“St. Stefan Villas” are situated 1,5 km south of Sozopol in the center of the most prettiest and prestigious part of villa area “Budjaka”.There is a remarkable view over the Black Sea, Oldtown Sozopol, and its islands St. Ivan and St. Petar. Only 1 km south of us is located one of the most famous and beautiful beaches in the region of Sozopol – Kavatzite Bay, closed by Cape St. Christ and Cape St. Agalina. The seascape here is typical for an exotic beach – high dunes of pure wind-blown sand, widely spread all over the shore, each up to 5-6 m high. You can enjoy the outstanding natural beauty of the rare sand lily, which grows on the dunes.
– from Burgas: 31 km.
– from Sozopol: 1.5 km.
– from Ropotamo River: 20 km.
– from Kavatzi: 1 km.
The town of Sozopol has population of about 7,000 people and is situated 31km south of Bourgas. The town lies on a small rocky peninsula in the farthest southern part of the Bourgas Bay. A one hundred-metre long strip of land connects it to the mainland.
Sozopol is one of the oldest towns on Bulgarian Thrace’s Black Sea coast. The first settlement on the site dates back to the Bronze Age. Undersea explorations in the region of the port reveal relics of dwellings, ceramic pottery, stone and bone tools from that era. Many anchors from the second and first millennium BC have been discovered in the town’s bay, a proof of active shipping since ancient times.
The town, at first called “Antheia”, was colonized in Thrace on the shore of the Pontus Euxinus, principally on a little island, by Anaximander (born 610-609 BC) at the head of Milesian colonists. The name was soon changed to Apollonia, on account of a temple dedicated to Apollo in the town, containing a famous colossal statue of the god Apollo by Calamis, 30 cubits high, transported later to Rome by Lucullus and placed in the Capitol.
The symbol of the town – the anchor, present on all coins minted by Apollonia since the sixth century BC, is proof of the importance of its maritime trade. The rich town soon became an important cultural centre.
Occupied in turn by Byzantines, Bulgarians and Ottomans, Sozopol was assigned to the newly independent Bulgaria in the 19th century. Almost all of its Greek population moved to Greece to be replaced by Bulgarian refugees from Eastern Thrace.
Places of Interest:
The sights of Sozopol are many, but none of them can be separated from the rest since all of them impact the visitors as an attractive ensemble. Among these are two ancient churches from the Renaissance period – St. Zosim Church and The Holy Virgin Church. The ancient atmosphere of the town is further fed by cobbled streets and high fences in front of which the old women sit and chat, knit laces and sell jams. Interestingly, one can still hear Greek speech among natives, particularly in the old town. Interesting places to visit are the Archaeological Museum and the Art Gallery. Moreover, at the beginning of September each year the town hosts the big Apolonia International Art Festival, which attracts artists and art lovers from all over the country and abroad.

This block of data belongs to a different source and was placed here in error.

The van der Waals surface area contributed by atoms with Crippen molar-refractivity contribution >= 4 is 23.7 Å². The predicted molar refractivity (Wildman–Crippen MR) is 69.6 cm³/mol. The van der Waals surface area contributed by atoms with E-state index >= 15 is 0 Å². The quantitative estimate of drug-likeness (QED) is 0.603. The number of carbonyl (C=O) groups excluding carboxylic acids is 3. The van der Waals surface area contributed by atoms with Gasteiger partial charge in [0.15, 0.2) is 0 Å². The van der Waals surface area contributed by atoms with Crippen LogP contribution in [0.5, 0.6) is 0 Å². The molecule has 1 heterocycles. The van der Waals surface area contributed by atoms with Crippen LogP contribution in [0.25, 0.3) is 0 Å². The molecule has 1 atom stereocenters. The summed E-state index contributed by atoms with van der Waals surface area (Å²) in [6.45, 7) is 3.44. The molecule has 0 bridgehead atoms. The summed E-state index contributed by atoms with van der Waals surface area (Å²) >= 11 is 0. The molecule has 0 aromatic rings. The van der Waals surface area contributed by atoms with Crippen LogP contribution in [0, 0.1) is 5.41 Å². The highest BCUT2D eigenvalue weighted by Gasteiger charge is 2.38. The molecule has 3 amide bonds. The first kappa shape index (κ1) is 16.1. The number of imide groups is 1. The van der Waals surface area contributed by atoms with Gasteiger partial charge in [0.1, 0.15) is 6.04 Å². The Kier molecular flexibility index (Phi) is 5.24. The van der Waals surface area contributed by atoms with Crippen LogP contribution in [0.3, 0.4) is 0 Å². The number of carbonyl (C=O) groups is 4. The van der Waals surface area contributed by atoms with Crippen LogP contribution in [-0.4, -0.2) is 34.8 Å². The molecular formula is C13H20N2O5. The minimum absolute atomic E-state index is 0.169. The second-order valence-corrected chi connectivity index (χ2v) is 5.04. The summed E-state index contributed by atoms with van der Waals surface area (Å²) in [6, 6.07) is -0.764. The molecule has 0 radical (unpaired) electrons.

Via Pontica – the way of migrating birds flying to the south passes through here. Every year at the end of the summer thousands of storks, pelicans, and about 30 species of birds of prey gather in the area before they head southwards to spend the winter.
St. Ivan Island
Natural reserve St. Ivan Island is the largest Bulgarian island in the Black Sea, with an area of 0, 66 km². St. Ivan is situated just 2km away from the old town in northern direction and is separated by a strait a couple of meters long from the small neighbouring St. Peter Island.
St. Ivan Island is famous for the 12th-14th century St. John Monastery. Its church is situated on the southern side of the island, which carries the name of the monastery. The church was built in 1263.
Archaeological research was carried out after 1985 for a couple of years, so today the remains of two churches, a royal residence, a library, part of the fortified wall with the gate and several monastic cells can be seen.
There is also a lighthouse constructed by French engineers in 1884 and pointing to the Burgas Bay still preserved on the island. Remains of an Ancient Roman lighthouse dating from about the 2nd century AD were found at the same place.
Apart from its historical significance, the island is also a nature reserve, with 72 species of birds nesting on the rocks and around the coast, 3 of which are endangered in the world and 15 in Europe. St. Ivan Island is also inhabited by other rare species, such as monk seals. The rocks on the island are covered with black mussels.
The Ropotamo (from the Ancient Greek word meaning “border river”) is a relatively short river in southeastern Bulgaria. It takes its source from the Strandzha Mountains, running for about 50 km to empty into the Black Sea between Dyuni and Primorsko.
The river is most often noted for its 30 m-wide mouth that is home to an abundance of flora species, over 100 of which endangered in the country. The lower section of the Ropotamo is a nature reserve since 1940 and a protected area. The lower Ropotamo is a popular tourist attraction because of the water lilies and the rock formations above the river, on some of which white-tailed eagles nest.